Summer Salmon

This time of year in this part of the country has got to be the most splendid stretch -- cool mornings followed by warm days, late sunsets, brilliant blooms on plants and trees, an ongoing, increasing supply of local vegetables and fruit -- and to top off the excitement -- the arrival of Copper River salmon from Alaska.

The 2007 season kicked off May 15 with much fanfare and media hoopla, when several Alaska Airlines salmon-only jets arrived in Seattle for the first drop-off and distribution throughout the lower 48 states.


Salmon as pop art. (Kim O'Donnel)

There are several species of wild Pacific salmon, and the two you'll see in all their red-fleshed glory are king (aka chinook) and sockeye (aka red). Available for only four weeks, until June 15, king salmon is coveted and costly, starting at $30 per pound. Because it's so pricey, merchants, particularly on this side of the country, may forego the king for the more abundant sockeye (available until mid-August), which typically runs about $10 less per pound. For the one-pound fillet I cooked last night, I dropped $25, minus one penny.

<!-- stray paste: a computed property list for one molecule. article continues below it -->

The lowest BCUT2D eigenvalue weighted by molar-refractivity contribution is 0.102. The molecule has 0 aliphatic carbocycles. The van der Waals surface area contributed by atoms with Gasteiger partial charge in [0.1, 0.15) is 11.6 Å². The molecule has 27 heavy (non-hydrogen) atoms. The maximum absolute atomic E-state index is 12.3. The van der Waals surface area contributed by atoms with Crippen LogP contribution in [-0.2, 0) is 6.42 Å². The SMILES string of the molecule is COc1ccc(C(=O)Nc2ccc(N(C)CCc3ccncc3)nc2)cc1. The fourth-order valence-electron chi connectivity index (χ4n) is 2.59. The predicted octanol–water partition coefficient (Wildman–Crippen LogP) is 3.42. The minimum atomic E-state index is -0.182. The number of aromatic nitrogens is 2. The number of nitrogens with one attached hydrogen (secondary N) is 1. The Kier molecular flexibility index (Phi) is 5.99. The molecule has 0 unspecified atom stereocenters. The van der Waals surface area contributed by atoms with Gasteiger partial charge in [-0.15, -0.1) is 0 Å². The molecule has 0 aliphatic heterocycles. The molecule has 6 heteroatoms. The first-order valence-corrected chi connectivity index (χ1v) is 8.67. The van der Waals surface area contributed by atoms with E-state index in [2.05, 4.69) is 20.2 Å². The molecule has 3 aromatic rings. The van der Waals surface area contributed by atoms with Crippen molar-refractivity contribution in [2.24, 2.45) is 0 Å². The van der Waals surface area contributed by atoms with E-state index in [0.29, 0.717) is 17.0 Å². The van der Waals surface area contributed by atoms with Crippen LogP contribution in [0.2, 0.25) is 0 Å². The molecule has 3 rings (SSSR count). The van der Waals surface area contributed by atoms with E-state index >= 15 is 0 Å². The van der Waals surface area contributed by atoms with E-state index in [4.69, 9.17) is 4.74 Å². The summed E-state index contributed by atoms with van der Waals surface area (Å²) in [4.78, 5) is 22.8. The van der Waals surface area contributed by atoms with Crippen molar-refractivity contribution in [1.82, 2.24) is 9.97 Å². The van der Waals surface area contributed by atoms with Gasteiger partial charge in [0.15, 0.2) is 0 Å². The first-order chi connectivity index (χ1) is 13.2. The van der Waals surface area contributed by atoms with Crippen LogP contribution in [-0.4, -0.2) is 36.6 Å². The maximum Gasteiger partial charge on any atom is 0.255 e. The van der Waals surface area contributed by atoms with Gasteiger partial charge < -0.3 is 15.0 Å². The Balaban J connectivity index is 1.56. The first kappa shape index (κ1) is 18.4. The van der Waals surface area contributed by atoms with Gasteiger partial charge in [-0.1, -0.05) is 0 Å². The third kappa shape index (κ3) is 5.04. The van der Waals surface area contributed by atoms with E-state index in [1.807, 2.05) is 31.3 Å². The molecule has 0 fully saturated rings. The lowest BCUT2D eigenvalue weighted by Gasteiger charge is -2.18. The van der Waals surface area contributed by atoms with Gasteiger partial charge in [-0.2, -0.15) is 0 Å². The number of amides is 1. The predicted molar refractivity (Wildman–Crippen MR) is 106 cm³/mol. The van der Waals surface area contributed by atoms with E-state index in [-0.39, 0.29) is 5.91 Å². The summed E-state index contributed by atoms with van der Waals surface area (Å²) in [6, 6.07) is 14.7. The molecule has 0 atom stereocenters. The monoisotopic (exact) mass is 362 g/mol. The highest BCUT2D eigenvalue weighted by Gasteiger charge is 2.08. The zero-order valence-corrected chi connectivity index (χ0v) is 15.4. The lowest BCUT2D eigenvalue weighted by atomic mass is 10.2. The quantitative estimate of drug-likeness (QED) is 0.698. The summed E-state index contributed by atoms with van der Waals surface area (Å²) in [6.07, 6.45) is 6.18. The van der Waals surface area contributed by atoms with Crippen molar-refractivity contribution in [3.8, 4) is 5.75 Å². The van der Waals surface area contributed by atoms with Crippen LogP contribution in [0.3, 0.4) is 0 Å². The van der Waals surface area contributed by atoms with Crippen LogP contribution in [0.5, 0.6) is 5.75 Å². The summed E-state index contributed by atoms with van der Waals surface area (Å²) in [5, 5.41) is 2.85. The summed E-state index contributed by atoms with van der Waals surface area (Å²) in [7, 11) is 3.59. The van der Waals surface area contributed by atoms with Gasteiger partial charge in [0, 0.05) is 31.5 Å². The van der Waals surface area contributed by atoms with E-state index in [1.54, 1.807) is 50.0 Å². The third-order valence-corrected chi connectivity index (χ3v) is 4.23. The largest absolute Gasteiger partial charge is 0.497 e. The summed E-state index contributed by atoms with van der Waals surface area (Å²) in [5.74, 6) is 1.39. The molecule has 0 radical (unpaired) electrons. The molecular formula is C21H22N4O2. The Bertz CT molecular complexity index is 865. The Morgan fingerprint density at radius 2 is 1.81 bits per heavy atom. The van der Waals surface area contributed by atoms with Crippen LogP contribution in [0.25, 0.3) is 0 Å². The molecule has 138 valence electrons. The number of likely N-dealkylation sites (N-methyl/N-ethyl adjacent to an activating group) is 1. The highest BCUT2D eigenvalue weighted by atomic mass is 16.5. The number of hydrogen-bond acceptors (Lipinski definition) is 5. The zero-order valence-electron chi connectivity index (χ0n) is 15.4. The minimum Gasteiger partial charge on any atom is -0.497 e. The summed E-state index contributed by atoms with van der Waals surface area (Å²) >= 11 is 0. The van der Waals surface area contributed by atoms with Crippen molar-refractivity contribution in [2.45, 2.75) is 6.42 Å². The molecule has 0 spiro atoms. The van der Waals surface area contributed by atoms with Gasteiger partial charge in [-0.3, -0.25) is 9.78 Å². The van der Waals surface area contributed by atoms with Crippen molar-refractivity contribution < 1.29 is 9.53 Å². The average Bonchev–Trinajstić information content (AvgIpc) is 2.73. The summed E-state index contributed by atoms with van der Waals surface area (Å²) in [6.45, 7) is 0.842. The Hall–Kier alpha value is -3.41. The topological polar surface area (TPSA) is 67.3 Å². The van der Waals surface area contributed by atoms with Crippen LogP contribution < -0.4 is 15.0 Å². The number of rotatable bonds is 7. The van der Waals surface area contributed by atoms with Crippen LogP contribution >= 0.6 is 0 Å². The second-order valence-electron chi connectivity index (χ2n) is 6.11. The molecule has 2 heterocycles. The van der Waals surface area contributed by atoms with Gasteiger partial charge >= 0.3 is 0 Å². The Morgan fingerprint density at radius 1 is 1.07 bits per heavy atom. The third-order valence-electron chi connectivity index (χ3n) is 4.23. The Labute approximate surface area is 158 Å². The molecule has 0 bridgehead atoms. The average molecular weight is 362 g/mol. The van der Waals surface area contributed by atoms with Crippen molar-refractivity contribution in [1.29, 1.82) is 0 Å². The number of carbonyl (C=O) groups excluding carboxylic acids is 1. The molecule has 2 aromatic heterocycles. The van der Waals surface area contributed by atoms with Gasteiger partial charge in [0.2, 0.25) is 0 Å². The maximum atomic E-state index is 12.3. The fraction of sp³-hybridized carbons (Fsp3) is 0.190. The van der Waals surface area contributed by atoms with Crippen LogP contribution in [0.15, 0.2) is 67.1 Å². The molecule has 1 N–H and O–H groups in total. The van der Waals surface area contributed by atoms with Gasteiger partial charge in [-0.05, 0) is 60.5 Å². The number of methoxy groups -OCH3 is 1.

Yeah, I know. That's a lot of cash for a home-cooked meal. As the season continues, prices will go down slightly, so keep your eyes peeled. I really don't like eating salmon at any other time of the year, so I suck it up for the next few months and savor every bite.

Speaking of bites, the best way to prepare salmon is the simplest, in my opinion. The fatty flesh is so rich you want to let it shine through. I'm a big fan of the grilled plank method, which is super easy and makes for a great presentation. It was too late to fire up the grill last night, so instead I made a spice rub of cumin, coriander, salt, cayenne and cinnamon. I rubbed it all over, on both sides. I poured about one ounce of rum on top, and I let it sit in a glass dish for about 15 minutes. Then I heated an oven-proof skillet and added some olive oil. In went the salmon, skin side down, and I let it sizzle and crackle for a good 3 minutes.


This is what 25 bucks will get you. (Kim O'Donnel)

With a pair of tongs, I turned the fillet, and then put the pan into a 425-degree oven to finish cooking. Now, with salmon so pristine, I don't want to cook it too much longer, maybe 2-3 minutes more. I still like to see a bit of red on the inside. You decide, it's your salmon.